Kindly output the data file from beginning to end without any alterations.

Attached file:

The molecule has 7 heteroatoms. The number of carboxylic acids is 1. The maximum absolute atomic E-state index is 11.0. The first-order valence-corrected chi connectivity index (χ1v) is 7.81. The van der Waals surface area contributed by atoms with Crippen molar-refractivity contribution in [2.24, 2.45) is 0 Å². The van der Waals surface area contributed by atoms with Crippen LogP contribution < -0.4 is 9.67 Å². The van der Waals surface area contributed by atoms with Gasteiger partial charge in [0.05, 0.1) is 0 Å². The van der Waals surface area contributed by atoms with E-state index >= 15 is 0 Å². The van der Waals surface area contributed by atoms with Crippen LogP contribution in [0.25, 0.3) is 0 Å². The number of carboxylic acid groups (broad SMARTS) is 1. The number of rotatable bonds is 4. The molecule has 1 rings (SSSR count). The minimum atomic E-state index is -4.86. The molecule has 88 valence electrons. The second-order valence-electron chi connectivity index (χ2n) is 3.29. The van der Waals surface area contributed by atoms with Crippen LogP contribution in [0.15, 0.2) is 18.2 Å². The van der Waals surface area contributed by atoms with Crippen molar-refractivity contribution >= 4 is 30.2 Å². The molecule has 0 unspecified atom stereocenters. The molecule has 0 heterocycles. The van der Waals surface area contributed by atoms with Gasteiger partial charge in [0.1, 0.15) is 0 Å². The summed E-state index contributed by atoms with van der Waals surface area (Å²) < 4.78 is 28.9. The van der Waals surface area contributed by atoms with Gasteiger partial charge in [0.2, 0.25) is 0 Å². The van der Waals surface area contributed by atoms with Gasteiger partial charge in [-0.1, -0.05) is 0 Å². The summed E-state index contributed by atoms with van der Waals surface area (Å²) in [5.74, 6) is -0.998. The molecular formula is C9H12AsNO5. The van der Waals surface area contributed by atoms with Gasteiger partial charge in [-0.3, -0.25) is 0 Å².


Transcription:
The molecule has 7 heteroatoms. The number of carboxylic acids is 1. The maximum absolute atomic E-state index is 11.0. The first-order valence-corrected chi connectivity index (χ1v) is 7.81. The van der Waals surface area contributed by atoms with Crippen molar-refractivity contribution in [2.24, 2.45) is 0 Å². The van der Waals surface area contributed by atoms with Crippen LogP contribution < -0.4 is 9.67 Å². The van der Waals surface area contributed by atoms with Gasteiger partial charge in [0.05, 0.1) is 0 Å². The van der Waals surface area contributed by atoms with E-state index >= 15 is 0 Å². The van der Waals surface area contributed by atoms with Crippen LogP contribution in [0.25, 0.3) is 0 Å². The number of carboxylic acid groups (broad SMARTS) is 1. The number of rotatable bonds is 4. The molecule has 1 rings (SSSR count). The minimum atomic E-state index is -4.86. The molecule has 88 valence electrons. The second-order valence-electron chi connectivity index (χ2n) is 3.29. The van der Waals surface area contributed by atoms with Crippen LogP contribution in [0.15, 0.2) is 18.2 Å². The van der Waals surface area contributed by atoms with Crippen molar-refractivity contribution >= 4 is 30.2 Å². The molecule has 0 unspecified atom stereocenters. The molecule has 0 heterocycles. The van der Waals surface area contributed by atoms with Gasteiger partial charge in [0.1, 0.15) is 0 Å². The summed E-state index contributed by atoms with van der Waals surface area (Å²) < 4.78 is 28.9. The van der Waals surface area contributed by atoms with Gasteiger partial charge in [0.2, 0.25) is 0 Å². The van der Waals surface area contributed by atoms with Gasteiger partial charge in [-0.1, -0.05) is 0 Å². The summed E-state index contributed by atoms with van der Waals surface area (Å²) in [5.74, 6) is -0.998. The molecular formula is C9H12AsNO5. The van der Waals surface area contributed by atoms with Gasteiger partial charge in [-0.3, -0.25) is 0 Å².